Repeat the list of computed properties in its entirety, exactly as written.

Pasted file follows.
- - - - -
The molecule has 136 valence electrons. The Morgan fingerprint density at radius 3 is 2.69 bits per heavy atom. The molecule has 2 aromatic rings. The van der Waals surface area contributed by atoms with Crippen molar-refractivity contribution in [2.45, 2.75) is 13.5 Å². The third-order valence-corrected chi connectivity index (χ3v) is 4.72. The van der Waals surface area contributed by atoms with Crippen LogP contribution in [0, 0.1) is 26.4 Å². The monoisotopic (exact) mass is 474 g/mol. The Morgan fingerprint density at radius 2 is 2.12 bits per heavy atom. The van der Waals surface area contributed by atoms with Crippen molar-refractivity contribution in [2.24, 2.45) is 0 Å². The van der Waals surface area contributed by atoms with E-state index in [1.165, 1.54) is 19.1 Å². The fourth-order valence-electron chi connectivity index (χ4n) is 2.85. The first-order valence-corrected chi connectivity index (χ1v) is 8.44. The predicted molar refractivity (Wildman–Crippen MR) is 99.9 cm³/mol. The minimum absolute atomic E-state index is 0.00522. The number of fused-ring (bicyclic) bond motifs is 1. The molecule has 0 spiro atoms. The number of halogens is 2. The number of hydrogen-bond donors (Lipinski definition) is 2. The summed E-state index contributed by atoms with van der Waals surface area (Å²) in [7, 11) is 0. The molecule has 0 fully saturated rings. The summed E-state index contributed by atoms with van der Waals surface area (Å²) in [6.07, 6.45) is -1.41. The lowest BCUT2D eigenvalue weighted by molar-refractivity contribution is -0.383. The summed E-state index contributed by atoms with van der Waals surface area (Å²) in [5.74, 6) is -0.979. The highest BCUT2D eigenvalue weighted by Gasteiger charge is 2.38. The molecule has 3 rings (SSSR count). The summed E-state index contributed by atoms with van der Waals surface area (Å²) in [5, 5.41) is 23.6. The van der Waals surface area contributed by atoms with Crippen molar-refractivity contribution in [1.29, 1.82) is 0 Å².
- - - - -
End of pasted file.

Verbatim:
The molecule has 136 valence electrons. The Morgan fingerprint density at radius 3 is 2.69 bits per heavy atom. The molecule has 2 aromatic rings. The van der Waals surface area contributed by atoms with Crippen molar-refractivity contribution in [2.45, 2.75) is 13.5 Å². The third-order valence-corrected chi connectivity index (χ3v) is 4.72. The van der Waals surface area contributed by atoms with Crippen LogP contribution in [0, 0.1) is 26.4 Å². The monoisotopic (exact) mass is 474 g/mol. The Morgan fingerprint density at radius 2 is 2.12 bits per heavy atom. The van der Waals surface area contributed by atoms with Crippen molar-refractivity contribution in [2.24, 2.45) is 0 Å². The van der Waals surface area contributed by atoms with E-state index in [1.165, 1.54) is 19.1 Å². The fourth-order valence-electron chi connectivity index (χ4n) is 2.85. The first-order valence-corrected chi connectivity index (χ1v) is 8.44. The predicted molar refractivity (Wildman–Crippen MR) is 99.9 cm³/mol. The minimum absolute atomic E-state index is 0.00522. The number of fused-ring (bicyclic) bond motifs is 1. The molecule has 0 spiro atoms. The number of halogens is 2. The number of hydrogen-bond donors (Lipinski definition) is 2. The summed E-state index contributed by atoms with van der Waals surface area (Å²) in [7, 11) is 0. The molecule has 0 fully saturated rings. The summed E-state index contributed by atoms with van der Waals surface area (Å²) in [6.07, 6.45) is -1.41. The lowest BCUT2D eigenvalue weighted by molar-refractivity contribution is -0.383. The summed E-state index contributed by atoms with van der Waals surface area (Å²) in [5.74, 6) is -0.979. The highest BCUT2D eigenvalue weighted by Gasteiger charge is 2.38. The molecule has 3 rings (SSSR count). The summed E-state index contributed by atoms with van der Waals surface area (Å²) in [5, 5.41) is 23.6. The van der Waals surface area contributed by atoms with Crippen molar-refractivity contribution in [1.29, 1.82) is 0 Å².